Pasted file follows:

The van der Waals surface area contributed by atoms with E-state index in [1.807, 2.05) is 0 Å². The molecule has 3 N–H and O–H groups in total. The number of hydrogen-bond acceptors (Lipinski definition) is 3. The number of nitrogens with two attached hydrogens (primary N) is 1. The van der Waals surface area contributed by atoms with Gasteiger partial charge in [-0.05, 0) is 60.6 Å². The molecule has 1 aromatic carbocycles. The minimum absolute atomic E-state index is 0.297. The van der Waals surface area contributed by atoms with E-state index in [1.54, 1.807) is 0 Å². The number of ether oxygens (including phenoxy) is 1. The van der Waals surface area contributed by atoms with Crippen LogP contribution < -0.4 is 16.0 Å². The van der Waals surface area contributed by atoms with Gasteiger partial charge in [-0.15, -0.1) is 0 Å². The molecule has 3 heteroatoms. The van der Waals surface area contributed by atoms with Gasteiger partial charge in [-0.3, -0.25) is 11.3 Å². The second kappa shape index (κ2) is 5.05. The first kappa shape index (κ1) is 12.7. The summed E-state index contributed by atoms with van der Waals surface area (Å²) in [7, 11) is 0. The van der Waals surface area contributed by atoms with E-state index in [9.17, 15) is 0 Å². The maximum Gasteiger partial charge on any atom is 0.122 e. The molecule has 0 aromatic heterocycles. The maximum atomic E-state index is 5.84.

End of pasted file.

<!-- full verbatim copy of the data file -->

The van der Waals surface area contributed by atoms with E-state index in [1.807, 2.05) is 0 Å². The molecule has 3 N–H and O–H groups in total. The number of hydrogen-bond acceptors (Lipinski definition) is 3. The number of nitrogens with two attached hydrogens (primary N) is 1. The van der Waals surface area contributed by atoms with Gasteiger partial charge in [-0.05, 0) is 60.6 Å². The molecule has 1 aromatic carbocycles. The minimum absolute atomic E-state index is 0.297. The van der Waals surface area contributed by atoms with E-state index in [1.54, 1.807) is 0 Å². The number of ether oxygens (including phenoxy) is 1. The van der Waals surface area contributed by atoms with Crippen LogP contribution < -0.4 is 16.0 Å². The van der Waals surface area contributed by atoms with Gasteiger partial charge in [-0.15, -0.1) is 0 Å². The molecule has 3 heteroatoms. The van der Waals surface area contributed by atoms with Gasteiger partial charge in [-0.3, -0.25) is 11.3 Å². The second kappa shape index (κ2) is 5.05. The first kappa shape index (κ1) is 12.7. The summed E-state index contributed by atoms with van der Waals surface area (Å²) in [7, 11) is 0. The van der Waals surface area contributed by atoms with E-state index in [9.17, 15) is 0 Å². The maximum Gasteiger partial charge on any atom is 0.122 e. The molecule has 0 aromatic heterocycles. The maximum atomic E-state index is 5.84.